Burundi…yawn. I wasn’t really a fan.
First, I’d had so many issues with trying to get the paperwork organized for my visa while dealing with a disorganized travel agency (who I paid $25 to ‘invite’ me) and a disorganized embassy.
Anyway, I got my visa, went out of the tiny little airport, and found…no van. A guy at the airport called the hotel on my behalf, and basically the hotel manager had confirmed with me via email and then never told the staff. That seems to be a theme with hotels. They also own a cafe in the airport, so the wife of the ownership couple came out to sit with me until the husband came, and we all rode back to the hotel.
I got checked in at the Mt. Zion hotel and enjoyed #6 on this list.
I was famished, since last-minute bookings obviously mean you didn’t get to request a vegan meal on the flight. I saw no recommendations online, so I went with a staple: find the closest Indian restaurant. Tandoor was pretty good.
With the delayed flight, delayed pick-up, and now dinner, it was pitch black outside, and it seemed like there was nothing to do at that hour, so I geared up for a full day of walking around.
First, I walked to the mausoleum of a former prince that you can’t see, unless you bribe a soldier. Nope, next.
Next, I walked to the unity monument. The only unity was the unity of the police in extracting bribes from me for daring to be in that area visiting their landmark.
I walked through the city and over toward the lakeside, stopping at this church en route.
The main thing I wanted to see in Bujumbura was hippos. They come to hang out by the boat club restaurant. I’ve seen amazing pictures of it, so I went there for lunch.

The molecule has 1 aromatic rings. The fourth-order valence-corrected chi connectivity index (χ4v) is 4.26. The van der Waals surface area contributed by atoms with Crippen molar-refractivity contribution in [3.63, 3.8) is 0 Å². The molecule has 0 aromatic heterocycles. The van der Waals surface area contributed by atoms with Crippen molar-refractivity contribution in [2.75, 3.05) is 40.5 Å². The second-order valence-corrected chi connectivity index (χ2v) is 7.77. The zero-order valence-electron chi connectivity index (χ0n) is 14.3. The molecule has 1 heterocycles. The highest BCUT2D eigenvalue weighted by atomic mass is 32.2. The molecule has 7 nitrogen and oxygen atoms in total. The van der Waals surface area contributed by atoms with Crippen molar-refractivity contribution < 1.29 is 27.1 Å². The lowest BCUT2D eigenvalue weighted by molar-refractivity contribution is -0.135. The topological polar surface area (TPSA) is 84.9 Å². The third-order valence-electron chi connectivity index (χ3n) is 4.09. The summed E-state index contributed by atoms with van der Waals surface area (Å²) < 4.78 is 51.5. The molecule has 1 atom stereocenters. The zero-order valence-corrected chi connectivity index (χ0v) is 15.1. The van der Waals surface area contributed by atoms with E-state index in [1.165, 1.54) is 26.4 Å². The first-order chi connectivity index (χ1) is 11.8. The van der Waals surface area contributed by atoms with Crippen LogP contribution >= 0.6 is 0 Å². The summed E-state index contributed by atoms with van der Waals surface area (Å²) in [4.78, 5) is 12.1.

After ordering food, I was then informed that they don’t come until after 3. Had I known that, I wouldn’t have ordered, which is probably why the guy withheld that info.
Nice view over to DRCongo, though.
I needed more cash, so I walked to an ATM and saw the nearby neighborhood.
I then passed the peace park which was, again, roped off and required a bribe to soldiers to enter, so I didn’t go in. I seriously don’t understand why you can’t see any public space or any landmark without bribing someone in Bujumbura. When there’s no ticket booth, no receipt, no sign with a price, and the money is going into some guy’s pocket, you know it’s not an entry fee.
I walked back down to the boat club and sat.
I didn’t see a single hippo. Apparently, it was too cold for them that day. I stayed until I just really couldn’t stay anymore, got a tuk-tuk back to the hotel, and gathered my stuff for the airport.
If I hadn’t missed my flight the previous day, I would’ve had 2 full days in Bujumbura. Instead, I’d had about 24 hours, but that was honestly enough.
En route to the airport, I realized that I’d never gotten my passport back from the employee who made a copy of it the night before. The taxi driver called the hotel who said they’d drive it out to me.
The wife running the cafe at the airport, again, met me and talked to the check-in staff to find out the plane was running late, they would try to wait for me unless just not possible, and I lost my shirt at the money exchange while waiting.
Lo and behold, the hotel owner shows ups with my passport just WALTZING. Like, he was in no hurry at all. I saw him from across the parking lot, went OUT of the airport, ran to him to grab my passport, and ran back inside to check in. Luckily, the plane was still delayed, and I was able to check in. I only made the flight because of this delay. If it had been up to someone driving quickly and pulling up to the front door to run my passport in (the stuff normal people would do in a big hurry), it wouldn’t have happened.
I found Bujumbura boring, I wasn’t impressed by the hotel, and I didn’t see any hippos. If I had had another full day, I seriously don’t know what I would’ve done with my time.
Goodbye, Burundi. Call me if anything gets interesting.This entry was posted in Africa, Bujumbura, Burundi